Irs Changes Receipts Policy, Cutting Business Folks A Break

Posted: October 30, 1995

The Internal Revenue Service, doing its part, as the agency put it, "to make government work better and cost less," has made a significant change in its reporting requirements for business-travel expenses.

Beginning Oct. 1, business expenses of less than $75 no longer required a receipt. Previously, receipts were required for expenses of $25 or higher. They are still required for all lodging expenses that business travelers incur.

Many corporate travel managers, as well as individual taxpayers, welcomed the change, which they felt was long overdue. It's the first time since 1962 that the IRS has raised the threshold at which it demands receipts.

The change should greatly reduce paperwork for businesses, which won't have to keep little paper receipts for every meal, taxi ride or other travel cost. At big corporations that spend millions each year on travel, this archiving of receipts can be especially onerous, travel managers say.

But if you work for a large or medium-size company, don't break out the champagne just yet to celebrate the end of being nickle-and-dimed by the accounting department.

For the majority of employees who travel on business, the IRS action is unlikely to change their lives much at all, according to industry officials. That's because the trend in recent years has been to require employees to justify practically every dollar they spend on the road, not just things that cost $25 or more.

Companies have found they can reduce their travel expenses significantly by making employees turn in a receipt for everything they can, down to turnpike tolls and $5 cab rides. Cash tips are virtually the only expense for which exceptions are made.

The IRS action "is very good news for the small-business person," said Kim Lewis, vice president of American Express's travel-managemement consulting services. "But, for large companies, this is a mixed blessing."

Companies have instituted stringent expense-reporting rules, Lewis said,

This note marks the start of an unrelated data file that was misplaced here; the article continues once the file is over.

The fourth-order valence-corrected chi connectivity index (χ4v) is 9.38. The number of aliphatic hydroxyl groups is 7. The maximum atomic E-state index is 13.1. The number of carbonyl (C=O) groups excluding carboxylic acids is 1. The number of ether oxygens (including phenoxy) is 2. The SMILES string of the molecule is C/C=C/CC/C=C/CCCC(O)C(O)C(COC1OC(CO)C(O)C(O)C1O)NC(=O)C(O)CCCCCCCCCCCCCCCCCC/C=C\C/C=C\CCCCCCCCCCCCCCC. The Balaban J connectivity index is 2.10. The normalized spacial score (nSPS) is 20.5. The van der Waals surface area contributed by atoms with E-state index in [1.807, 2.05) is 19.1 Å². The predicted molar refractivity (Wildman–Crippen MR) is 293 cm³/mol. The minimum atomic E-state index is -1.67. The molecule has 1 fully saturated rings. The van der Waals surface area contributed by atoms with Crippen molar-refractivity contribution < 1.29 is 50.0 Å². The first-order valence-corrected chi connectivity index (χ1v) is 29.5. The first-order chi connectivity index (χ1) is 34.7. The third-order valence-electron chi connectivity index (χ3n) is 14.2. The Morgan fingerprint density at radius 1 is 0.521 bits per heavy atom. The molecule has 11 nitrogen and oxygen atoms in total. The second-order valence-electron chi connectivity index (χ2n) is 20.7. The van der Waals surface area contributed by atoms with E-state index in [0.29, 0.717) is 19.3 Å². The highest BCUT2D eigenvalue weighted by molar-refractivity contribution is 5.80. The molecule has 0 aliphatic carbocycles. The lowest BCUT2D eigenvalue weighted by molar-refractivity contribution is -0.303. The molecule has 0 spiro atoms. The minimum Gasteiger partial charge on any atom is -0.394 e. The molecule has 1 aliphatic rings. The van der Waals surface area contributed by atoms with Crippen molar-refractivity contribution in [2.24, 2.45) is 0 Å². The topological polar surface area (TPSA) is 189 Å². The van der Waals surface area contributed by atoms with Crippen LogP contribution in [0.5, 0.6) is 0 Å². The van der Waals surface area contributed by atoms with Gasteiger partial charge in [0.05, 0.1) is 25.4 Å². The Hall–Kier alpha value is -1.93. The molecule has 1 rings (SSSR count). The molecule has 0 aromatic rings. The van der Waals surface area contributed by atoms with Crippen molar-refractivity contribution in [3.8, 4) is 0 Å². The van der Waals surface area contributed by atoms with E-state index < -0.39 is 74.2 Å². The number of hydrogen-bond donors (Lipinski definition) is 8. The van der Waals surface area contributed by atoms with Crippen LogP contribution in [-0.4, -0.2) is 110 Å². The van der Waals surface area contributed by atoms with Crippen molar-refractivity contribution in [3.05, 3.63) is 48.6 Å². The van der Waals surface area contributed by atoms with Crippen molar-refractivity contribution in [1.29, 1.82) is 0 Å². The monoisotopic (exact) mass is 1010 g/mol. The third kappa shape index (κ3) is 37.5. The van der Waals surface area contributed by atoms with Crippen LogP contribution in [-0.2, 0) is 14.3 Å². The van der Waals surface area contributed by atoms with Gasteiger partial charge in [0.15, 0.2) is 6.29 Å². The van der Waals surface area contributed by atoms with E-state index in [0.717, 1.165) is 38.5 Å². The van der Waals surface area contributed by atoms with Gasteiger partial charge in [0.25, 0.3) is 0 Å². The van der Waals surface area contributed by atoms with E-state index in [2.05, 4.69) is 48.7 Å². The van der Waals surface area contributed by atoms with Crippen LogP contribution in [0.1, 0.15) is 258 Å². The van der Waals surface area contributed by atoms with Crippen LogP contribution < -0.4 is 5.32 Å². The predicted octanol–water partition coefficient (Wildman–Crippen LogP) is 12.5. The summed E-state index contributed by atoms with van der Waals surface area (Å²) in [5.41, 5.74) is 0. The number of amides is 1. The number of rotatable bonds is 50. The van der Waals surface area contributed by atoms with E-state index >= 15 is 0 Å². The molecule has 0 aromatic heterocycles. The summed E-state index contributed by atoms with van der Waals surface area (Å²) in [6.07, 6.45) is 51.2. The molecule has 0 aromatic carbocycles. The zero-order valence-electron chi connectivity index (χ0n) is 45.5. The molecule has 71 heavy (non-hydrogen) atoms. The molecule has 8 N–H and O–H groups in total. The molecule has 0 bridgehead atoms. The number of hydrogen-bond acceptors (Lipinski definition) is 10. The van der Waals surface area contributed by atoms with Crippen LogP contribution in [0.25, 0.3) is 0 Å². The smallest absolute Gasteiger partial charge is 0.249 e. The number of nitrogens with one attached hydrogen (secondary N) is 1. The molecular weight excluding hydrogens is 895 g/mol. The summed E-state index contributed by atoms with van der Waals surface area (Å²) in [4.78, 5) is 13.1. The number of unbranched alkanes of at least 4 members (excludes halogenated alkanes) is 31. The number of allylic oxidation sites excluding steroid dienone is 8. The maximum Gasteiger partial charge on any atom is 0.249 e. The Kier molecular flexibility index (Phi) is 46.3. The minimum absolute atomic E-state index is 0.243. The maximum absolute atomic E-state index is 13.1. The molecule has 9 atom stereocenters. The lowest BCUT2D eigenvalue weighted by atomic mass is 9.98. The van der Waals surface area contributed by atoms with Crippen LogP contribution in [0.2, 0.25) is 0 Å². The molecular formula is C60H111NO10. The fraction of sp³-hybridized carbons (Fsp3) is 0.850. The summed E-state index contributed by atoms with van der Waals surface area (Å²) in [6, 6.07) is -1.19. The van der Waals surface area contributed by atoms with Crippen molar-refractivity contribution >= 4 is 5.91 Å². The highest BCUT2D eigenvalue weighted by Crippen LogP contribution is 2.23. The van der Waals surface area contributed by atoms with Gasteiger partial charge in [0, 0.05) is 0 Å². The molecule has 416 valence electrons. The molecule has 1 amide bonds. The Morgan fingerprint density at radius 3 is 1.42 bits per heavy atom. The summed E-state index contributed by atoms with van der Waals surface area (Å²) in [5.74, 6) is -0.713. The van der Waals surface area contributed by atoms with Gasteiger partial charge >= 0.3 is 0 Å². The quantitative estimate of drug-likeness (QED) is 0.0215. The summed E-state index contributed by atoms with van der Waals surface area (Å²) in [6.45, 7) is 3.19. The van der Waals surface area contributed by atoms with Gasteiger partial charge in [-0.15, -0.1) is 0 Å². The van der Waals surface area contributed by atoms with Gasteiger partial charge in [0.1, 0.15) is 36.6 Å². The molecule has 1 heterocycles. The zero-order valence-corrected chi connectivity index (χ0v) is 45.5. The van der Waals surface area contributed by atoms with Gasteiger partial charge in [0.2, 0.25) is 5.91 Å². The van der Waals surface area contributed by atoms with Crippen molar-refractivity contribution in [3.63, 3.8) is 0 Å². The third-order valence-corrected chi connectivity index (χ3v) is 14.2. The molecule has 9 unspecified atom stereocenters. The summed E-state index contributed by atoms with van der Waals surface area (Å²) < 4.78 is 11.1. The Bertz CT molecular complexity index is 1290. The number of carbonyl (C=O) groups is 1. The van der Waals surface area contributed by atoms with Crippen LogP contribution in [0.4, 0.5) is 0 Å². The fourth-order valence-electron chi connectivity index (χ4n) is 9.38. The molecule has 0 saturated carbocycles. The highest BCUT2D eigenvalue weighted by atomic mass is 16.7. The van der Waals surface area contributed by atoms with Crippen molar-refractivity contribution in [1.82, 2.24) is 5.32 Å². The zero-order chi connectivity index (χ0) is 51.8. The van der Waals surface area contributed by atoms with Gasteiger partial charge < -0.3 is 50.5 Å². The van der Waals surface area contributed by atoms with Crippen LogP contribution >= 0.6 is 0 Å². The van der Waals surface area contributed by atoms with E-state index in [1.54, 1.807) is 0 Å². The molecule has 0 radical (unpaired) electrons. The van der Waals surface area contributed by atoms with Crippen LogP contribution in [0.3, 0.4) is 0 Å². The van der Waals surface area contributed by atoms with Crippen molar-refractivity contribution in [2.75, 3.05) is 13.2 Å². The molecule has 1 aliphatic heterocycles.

because a funny thing happens when companies require receipts for expenses of $25 or more: About 60 percent of all the charges under $25 come in right under the threshold, or, in other words, between $20 and $24.99. If a company sets a $10 threshold, the same thing happens, with most cash expenses being reported at just under $10, she said.

Lewis and other consultants don't believe that this pattern has developed

because the majority of traveling employees have larceny in their hearts and want to rip off their employers a few dollars at a time.

"It's because they don't remember to get receipts and they have to estimate," Lewis said.

Business travelers also know that they often forget to include on their expense accounts every little cash outlay, so they justify rounding up the cost of those things they do remember, she said.

The desire of companies to know how much they spend on travel has fueled a steady movement toward issuing credit cards that employees have to use whenever they can.

American Express' biennial survey of business travel found that in 1994, 74 percent of companies were requiring the use of AMEX, Diners Club, Master Card or Visa cards by employees. In 1992, the level was 66 percent of all companies. (The AMEX survey involved a scientifically valid random sample of more than 1,000 businesses of all sizes.)

Some travel managers hope that the IRS now will take another step toward the future by setting up a system to eliminate the need for paper receipts. Instead, the agency could audit the computerized records of a company's credit-card charges, for example. The IRS says that it is reviewing the record-keeping rules and is inviting the public to comment on them.

However, Lewis said, only a few very large corporations have automated their own expense reporting and management to the extent that such a computerized auditing process is workable.

But that will change, Lewis and other consultants believe, as more companies begin using automation that not only will let employees file expense reports electronically, but let them make many of their own travel plans using a PC.

WORKING IN YOUR ROOM. Every major hotel chain in recent years has joined the movement to offer special rooms in which business travelers can be just as productive as they are in their offices or homes. Along with better desks, good lighting and telephones with dataports, a growing number of rooms are being equipped with personal computers, fax machines, copiers and printers.

According to a survey of guests in at least one hotel, there's sound logic to this trend. The vast majority of the guests at the Hotel Crescent Court in Dallas say they work at least an hour or more in their rooms each day of their stay.

One percent of the mail-in survey completed by 604 Crescent Court customers say they work five or more hours a day in their rooms. Sixteen percent said they spend three or four hours working, and 71 percent said they spend one to two hours a day doing work.

UNITING WITH MICROSOFT. United Airlines has teamed with Microsoft Corp. on a new on-line travel reservations service on the Microsoft Network. Access to the network is available for a monthly fee to those who buy Microsoft's

Windows 95 software. The service can be used to make airline, hotel and rental-car reservations.

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